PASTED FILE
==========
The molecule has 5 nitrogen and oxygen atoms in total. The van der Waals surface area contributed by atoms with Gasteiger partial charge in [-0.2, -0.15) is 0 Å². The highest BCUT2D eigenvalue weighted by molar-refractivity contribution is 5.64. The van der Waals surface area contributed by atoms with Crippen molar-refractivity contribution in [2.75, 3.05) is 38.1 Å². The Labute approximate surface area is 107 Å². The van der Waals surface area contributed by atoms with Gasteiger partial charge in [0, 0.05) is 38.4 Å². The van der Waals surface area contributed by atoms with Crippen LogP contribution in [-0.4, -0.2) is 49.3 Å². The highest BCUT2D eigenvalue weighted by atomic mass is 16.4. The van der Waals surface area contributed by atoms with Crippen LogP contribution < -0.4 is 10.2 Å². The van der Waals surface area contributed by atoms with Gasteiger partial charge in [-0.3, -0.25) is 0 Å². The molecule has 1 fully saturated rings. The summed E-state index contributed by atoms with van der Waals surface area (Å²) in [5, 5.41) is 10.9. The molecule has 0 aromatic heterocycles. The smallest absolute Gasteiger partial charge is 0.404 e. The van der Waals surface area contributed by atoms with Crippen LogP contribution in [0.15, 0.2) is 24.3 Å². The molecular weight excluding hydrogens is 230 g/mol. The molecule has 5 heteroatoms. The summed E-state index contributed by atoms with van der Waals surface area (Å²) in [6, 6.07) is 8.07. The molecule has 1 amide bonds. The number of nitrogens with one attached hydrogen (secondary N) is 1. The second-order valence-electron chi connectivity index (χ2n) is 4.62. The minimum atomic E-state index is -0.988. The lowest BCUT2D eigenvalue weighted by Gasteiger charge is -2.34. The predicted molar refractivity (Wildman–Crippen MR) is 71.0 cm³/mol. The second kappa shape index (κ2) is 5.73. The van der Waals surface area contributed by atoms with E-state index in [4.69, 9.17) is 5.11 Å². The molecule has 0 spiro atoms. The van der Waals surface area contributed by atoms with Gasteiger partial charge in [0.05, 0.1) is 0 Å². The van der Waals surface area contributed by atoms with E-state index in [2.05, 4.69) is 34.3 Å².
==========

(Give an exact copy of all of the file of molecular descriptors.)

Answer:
The molecule has 5 nitrogen and oxygen atoms in total. The van der Waals surface area contributed by atoms with Gasteiger partial charge in [-0.2, -0.15) is 0 Å². The highest BCUT2D eigenvalue weighted by molar-refractivity contribution is 5.64. The van der Waals surface area contributed by atoms with Crippen molar-refractivity contribution in [2.75, 3.05) is 38.1 Å². The Labute approximate surface area is 107 Å². The van der Waals surface area contributed by atoms with Gasteiger partial charge in [0, 0.05) is 38.4 Å². The van der Waals surface area contributed by atoms with Crippen LogP contribution in [-0.4, -0.2) is 49.3 Å². The highest BCUT2D eigenvalue weighted by atomic mass is 16.4. The van der Waals surface area contributed by atoms with Crippen LogP contribution < -0.4 is 10.2 Å². The van der Waals surface area contributed by atoms with Gasteiger partial charge in [-0.3, -0.25) is 0 Å². The molecule has 1 fully saturated rings. The summed E-state index contributed by atoms with van der Waals surface area (Å²) in [5, 5.41) is 10.9. The molecule has 0 aromatic heterocycles. The smallest absolute Gasteiger partial charge is 0.404 e. The van der Waals surface area contributed by atoms with Crippen LogP contribution in [0.15, 0.2) is 24.3 Å². The molecular weight excluding hydrogens is 230 g/mol. The molecule has 5 heteroatoms. The summed E-state index contributed by atoms with van der Waals surface area (Å²) in [6, 6.07) is 8.07. The molecule has 1 amide bonds. The number of nitrogens with one attached hydrogen (secondary N) is 1. The second-order valence-electron chi connectivity index (χ2n) is 4.62. The minimum atomic E-state index is -0.988. The lowest BCUT2D eigenvalue weighted by Gasteiger charge is -2.34. The predicted molar refractivity (Wildman–Crippen MR) is 71.0 cm³/mol. The second kappa shape index (κ2) is 5.73. The van der Waals surface area contributed by atoms with E-state index in [4.69, 9.17) is 5.11 Å². The molecule has 0 spiro atoms. The van der Waals surface area contributed by atoms with Gasteiger partial charge in [0.05, 0.1) is 0 Å². The van der Waals surface area contributed by atoms with E-state index in [2.05, 4.69) is 34.3 Å².